Saturday, October 4, 2014

Staying Fresh as a Writer

We’re working on monthly themes on The Prosers, and for October we’re talking about Writerly Education, or as I've titled it, Staying Fresh as a Writer.

For your visual enjoyment, here is a photo of fresh tomatoes, mozzarella, and basil. Nom nom.

I’ve covered this topic in two ways before – once discussing writing workshops, and another time talking about getting unstuck/addressingwriter’s block.

Today I’ll take a different approach. One of the ways I’m trying to keep my overall writing skills fresh is by tackling non-fiction writing in addition to the fiction projects I have going.

Non-fiction writing is a different beast entirely, but I find a lot about what draws me to fiction, the process of unfolding a story, the beginning, middle, endness, etc. is applicable to non-fiction writing. I think my fiction experience makes me a better writer of all kinds of words, fiction or not. Ask yourself how many times you’ve forced yourself through an article you need to read for work or because it covers a topic you’re interested in, but find your mind wandering? What could the author have done to include more anecdotes, personal stories, or even introspection akin to that inner monologue that makes so many novels so interesting? Did the author have a clear sense of where their piece was going, and did he/she do the right things to bring the reader along on the journey?

Another aspect of non-fiction that is potentially of interest to writers is that there are many many markets for non-fiction writing, and most of them pay at least a little. The trend in non-fiction markets has been toward greater and greater use of freelancers over the last several years. This is a double-edged sword, as it means companies are trying to cut corners and pay less, offering no benefits to those who sweat words for the pages of their digital or physical copies.

But with the onset of “digital editions” of major newspapers and magazines, there are even more opportunities open for non-fiction writers. The online sites tend to pay less than print, but they often do pay. If you write fast and develop relationships with several editors, you can often cobble together a reasonable career out of freelance. Those who are open to corporate writing can find even more paycheck-enhancing work. The general feel in the non-fiction groups I operate in is that a combination of some corporate clients and some regular magazine or online site gigs plus some pitching to new markets is the best way to keep your portfolio diversified and to keep the paychecks coming in.

There’s an entire industry around pitching to non-fiction publications, including great coursework. I highly recommend the online class How To Pitch (which I would appreciate a mention if you sign up – I get a little bonus…) from The Thinking Writer, which is where I learned most of what I know about non-fiction writing.

And because there are more paying markets, while there is still plenty of rejection in the non-fiction space, there are occasional wins! I sold two articles this year (having pitched about 8.) I haven’t sold any short or long fiction in quite a while, though that’s also because I haven’t submitted any in quite a while. Still, my hit rate on fiction was never as high as 2 out of 8.

So from an ego perspective, non-fiction writing is a little easier on my poor bruised writer brain. I also find that there is much to be gained from the discipline of paying close attention to what I’m writing, going back through with a fine-toothed comb (much of the non-fiction I pitch is pre-written essays, though most pitches are done on a summary level.) Looking for mistakes. Fixing words. Focusing on the words I’m using to express my ideas. Being clear. These are skills that readily translate to my fiction writing.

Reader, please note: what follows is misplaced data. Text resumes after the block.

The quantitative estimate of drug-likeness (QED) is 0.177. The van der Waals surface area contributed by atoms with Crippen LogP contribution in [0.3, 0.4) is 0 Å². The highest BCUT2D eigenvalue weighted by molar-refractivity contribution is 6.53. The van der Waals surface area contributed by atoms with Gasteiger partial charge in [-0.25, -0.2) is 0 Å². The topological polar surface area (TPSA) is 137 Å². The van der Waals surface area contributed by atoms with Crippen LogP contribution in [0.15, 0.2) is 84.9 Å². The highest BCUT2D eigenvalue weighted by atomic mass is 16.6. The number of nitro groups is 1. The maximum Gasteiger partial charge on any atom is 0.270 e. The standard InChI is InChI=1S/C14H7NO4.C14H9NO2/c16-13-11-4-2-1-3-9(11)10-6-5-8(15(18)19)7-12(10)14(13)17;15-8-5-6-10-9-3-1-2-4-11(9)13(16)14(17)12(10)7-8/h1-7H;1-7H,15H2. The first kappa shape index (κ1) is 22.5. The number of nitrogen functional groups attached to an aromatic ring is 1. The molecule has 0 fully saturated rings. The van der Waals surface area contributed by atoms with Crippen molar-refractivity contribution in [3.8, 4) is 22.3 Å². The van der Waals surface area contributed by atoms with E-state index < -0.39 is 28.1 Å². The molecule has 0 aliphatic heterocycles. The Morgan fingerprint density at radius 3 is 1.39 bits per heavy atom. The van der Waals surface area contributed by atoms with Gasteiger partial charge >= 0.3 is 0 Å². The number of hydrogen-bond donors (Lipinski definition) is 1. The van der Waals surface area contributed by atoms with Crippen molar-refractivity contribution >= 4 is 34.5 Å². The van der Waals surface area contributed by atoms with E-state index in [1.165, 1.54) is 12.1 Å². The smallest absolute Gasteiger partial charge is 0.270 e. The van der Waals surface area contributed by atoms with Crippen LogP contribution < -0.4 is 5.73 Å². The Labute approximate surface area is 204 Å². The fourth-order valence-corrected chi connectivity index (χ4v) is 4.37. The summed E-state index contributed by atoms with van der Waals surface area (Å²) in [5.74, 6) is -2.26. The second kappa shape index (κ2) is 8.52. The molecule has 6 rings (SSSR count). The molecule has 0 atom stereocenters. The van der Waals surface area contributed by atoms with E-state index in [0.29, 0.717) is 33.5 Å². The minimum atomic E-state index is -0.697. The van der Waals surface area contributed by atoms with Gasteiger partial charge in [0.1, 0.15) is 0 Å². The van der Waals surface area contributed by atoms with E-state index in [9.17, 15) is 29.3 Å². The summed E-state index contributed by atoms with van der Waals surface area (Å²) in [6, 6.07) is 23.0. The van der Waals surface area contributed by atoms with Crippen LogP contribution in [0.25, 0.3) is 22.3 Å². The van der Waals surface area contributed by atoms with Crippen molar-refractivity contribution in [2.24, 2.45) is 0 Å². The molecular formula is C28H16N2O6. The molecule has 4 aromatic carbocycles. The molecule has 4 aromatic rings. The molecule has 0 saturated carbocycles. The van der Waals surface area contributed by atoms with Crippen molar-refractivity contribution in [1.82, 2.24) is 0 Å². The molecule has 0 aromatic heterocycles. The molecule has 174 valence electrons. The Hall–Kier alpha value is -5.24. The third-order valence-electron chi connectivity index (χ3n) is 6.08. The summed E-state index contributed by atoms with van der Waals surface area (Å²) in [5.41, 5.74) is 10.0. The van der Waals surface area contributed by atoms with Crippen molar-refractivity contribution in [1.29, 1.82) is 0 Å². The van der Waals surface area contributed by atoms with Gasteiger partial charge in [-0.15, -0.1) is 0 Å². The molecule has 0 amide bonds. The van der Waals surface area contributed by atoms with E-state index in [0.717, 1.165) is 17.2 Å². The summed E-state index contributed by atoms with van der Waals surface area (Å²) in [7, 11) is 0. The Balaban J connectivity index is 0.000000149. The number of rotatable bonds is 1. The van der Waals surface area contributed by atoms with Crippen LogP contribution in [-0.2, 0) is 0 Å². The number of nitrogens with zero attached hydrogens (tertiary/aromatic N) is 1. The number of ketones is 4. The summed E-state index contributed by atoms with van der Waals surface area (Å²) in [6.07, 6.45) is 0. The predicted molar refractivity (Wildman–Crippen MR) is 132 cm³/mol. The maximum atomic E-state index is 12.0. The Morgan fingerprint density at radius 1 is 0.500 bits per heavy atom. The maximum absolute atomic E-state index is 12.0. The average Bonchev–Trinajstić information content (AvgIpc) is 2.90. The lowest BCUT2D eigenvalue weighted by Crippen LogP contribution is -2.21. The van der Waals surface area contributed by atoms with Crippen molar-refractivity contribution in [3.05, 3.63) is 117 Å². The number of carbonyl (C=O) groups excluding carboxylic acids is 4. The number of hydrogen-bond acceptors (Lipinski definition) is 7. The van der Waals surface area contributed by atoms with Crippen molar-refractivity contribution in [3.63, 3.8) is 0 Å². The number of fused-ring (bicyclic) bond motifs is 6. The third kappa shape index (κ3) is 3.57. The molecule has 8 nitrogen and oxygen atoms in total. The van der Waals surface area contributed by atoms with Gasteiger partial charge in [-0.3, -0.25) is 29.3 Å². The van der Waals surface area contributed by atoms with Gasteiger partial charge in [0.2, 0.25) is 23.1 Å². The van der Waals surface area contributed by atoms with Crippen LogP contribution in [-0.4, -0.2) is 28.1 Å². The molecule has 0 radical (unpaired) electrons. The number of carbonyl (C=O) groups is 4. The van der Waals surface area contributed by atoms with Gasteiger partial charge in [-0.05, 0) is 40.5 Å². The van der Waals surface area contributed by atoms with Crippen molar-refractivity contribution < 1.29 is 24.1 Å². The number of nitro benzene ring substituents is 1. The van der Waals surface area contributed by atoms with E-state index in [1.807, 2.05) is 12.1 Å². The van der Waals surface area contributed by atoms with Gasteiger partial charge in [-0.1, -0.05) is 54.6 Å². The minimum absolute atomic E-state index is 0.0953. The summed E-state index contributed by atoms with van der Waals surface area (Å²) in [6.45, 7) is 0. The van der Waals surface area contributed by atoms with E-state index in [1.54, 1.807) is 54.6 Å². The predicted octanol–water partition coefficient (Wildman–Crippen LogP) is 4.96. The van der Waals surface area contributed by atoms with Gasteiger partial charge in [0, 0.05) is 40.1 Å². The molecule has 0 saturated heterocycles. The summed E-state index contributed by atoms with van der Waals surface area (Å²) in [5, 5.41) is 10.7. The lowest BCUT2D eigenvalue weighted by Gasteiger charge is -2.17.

This week I had a major hit when an article I pitched to theNew York Times’ The Motherlode column was bought. It was a timely piece about an internet brouhaha and the whole process took less than a day. I wrote a pitch (including the full article) in the morning, sent it to the editor by 11 AM, she called me at 3:45, a few edits and a signed contract later and it was live on the site before 6 PM. It was tremendously exciting and an excellent addition to my non-fiction portfolio.

They even used one of my photos of my daughter's lip glosses and lip scrubs, I'm famous in multi-media!

One big issue w/non-fiction work is the need to have clips to get clips. I suggest here that you choose a sample of some of your best writing that is readily available online, personal blogs or what have you, and write up an “about me” blurb that covers the basics of you (where you are, what your platform is, etc.) and include links to those few articles you think represent your best work. If you have any actual bylines, include those as well. I have one that’s uncredited, but it’s a piece I’m very proud of so I include it in my about me and reference it as uncredited. If you have a website, add a freelance page so that you have one place to direct potentially interested editors.

But most of all, what you’ll hear from writers of all stripes, is to keep writing!

How about you – have you dipped your toes in the non-fiction writing space beyond your personal or group blog? Have any niche interests you can exploit or that you love to talk about?  

1 comment:

  1. Heh, used to be that all I did at work was write non-fiction... though it was a vastly different kind than what you're talking about in this post. Still, I think the fact that I write scientific documents so often has made me shove non-fiction into the Yikes Work mental category. Which is probably unfair.


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